It is of little comfort to know that the Llewelyn Davies parking management strategy was vindicated by the regional body. Apparently, 15 years later there are still no parking charges in Witney, and continuing calls from local elected representatives for the provision of more parking.

Improvements to the public realm have yet to materialise.

The Transport Policies and Programme (TPP) prepared by Tim Pharoah for Oxfordshire in 1997 can be viewed to the right (see pdf link to the right).

Roadbuilding: the default option?

For many people the only problem in Witney is traffic congestion, and building new roads the only answer to it. The Witney Integrated Study of 1997 promoted a wider view of the problems and a more imaginative set of solutions, but it all proved to be too much for the elected representatives at the time. The town therefore has yet to experience major improvements.

As in so many commissions, there was a pre-existing commitment to a proposed new road for the town. The integrated transport study should have included an objective assessment of this possible option alongside other alternatives. However, the road was much favoured by the client authorities, and by many local people. There was not much appetite for considering alternatives such as better public transport, walking and cycling to achieve mode switch away from the car. 

The "Cogges Link Road" proposal was already well established when the WITLUS study was commissioned in 1996. In 2009, it was granted planning permission, a mere 13 years later, and a public inquiry was held in 2011, from which the Inspector recommended more sustainable transport solutions, and against the Cogges Link. Finally, the Cogges Link was cancelled by then Transport Secretary Justine Greening, who largely accepted the findings of Inspector Roscoe. This story was reported in the magazine "Local Transport Today" in June 2012 (see pdf in right sidebar).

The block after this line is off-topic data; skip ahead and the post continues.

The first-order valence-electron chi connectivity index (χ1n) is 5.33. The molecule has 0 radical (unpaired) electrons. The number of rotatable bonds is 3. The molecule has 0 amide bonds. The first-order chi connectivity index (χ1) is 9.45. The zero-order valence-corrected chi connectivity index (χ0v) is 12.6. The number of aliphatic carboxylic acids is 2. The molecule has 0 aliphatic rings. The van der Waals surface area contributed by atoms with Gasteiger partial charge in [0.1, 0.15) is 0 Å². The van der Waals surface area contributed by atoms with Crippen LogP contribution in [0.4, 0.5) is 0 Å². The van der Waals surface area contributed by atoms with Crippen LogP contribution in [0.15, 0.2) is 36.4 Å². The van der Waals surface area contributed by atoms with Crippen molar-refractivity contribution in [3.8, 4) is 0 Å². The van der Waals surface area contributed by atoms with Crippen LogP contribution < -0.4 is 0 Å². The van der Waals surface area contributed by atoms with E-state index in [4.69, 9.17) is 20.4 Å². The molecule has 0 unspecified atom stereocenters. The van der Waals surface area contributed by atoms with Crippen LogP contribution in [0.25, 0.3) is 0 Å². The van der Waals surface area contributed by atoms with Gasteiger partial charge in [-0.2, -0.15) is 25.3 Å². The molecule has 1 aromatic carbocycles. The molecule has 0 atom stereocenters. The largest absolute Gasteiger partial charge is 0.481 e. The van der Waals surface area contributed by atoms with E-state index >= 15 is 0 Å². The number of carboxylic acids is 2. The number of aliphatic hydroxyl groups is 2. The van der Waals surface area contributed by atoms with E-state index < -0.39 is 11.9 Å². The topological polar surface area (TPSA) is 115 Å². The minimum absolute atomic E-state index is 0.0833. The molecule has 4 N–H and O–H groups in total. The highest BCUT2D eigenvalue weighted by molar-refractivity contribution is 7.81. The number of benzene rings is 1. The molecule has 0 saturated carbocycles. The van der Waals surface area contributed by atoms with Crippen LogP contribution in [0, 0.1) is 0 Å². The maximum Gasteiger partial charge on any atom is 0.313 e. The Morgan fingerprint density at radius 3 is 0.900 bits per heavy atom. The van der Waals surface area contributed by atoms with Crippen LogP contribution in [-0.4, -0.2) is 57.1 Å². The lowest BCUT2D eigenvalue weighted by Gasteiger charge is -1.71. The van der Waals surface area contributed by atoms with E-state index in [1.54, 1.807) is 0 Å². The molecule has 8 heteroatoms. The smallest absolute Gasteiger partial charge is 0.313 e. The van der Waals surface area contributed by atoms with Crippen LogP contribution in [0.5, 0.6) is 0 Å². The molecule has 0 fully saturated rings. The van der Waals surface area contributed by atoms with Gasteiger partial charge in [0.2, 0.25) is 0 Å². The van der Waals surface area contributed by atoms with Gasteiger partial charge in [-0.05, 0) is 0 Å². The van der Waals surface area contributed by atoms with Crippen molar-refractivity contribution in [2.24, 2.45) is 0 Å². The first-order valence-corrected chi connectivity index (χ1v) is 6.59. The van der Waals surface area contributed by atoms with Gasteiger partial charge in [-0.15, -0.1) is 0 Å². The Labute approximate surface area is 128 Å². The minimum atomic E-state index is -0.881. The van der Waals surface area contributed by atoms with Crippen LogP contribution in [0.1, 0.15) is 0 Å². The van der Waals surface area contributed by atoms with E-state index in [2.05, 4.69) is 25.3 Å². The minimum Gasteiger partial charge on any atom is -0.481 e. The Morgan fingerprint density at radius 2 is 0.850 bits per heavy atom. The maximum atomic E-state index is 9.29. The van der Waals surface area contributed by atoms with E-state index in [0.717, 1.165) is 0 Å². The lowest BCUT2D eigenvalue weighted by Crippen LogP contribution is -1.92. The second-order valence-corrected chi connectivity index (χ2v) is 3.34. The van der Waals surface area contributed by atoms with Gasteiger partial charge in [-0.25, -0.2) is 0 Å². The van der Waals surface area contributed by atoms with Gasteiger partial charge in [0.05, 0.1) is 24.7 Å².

Perhaps the Llewelyn Davies Study should be dusted off, and its recommendations for more sustainable transport solutions acted upon!

For more information about Cogges Link road from the perspective of the County Council, click here.

A local campaign website contains various commentaries, including the following:

"27 years ago, the then chairman of Witney CPRE, Mr Colin Fowler, began the long campaign to have the Cogges Link Road stopped. The announcement of its demise marks one of the finest days in the long history of our town of Witney, and if Colin were alive today I'm sure he would have been more than delighted."
Date: June 16, 2012

The jubilation was reported in the Oxford Mail, which mentioned that the Cogges Link road scheme had been supported by local MP and Prime Minister David Cameron - click here

LocationWitney England
Client(s)Oxfordshire County Council, West Oxfordshire District Council,
Team(s)Tim Pharoah (project manager) with Llewelyn Davies


Witney, David Cameron's constituency, integrated transport, transport and land use, land use and transport, Transport Policies and Programme, TPP, public realm design, street design, traffic management, parking strategy, Cogges Link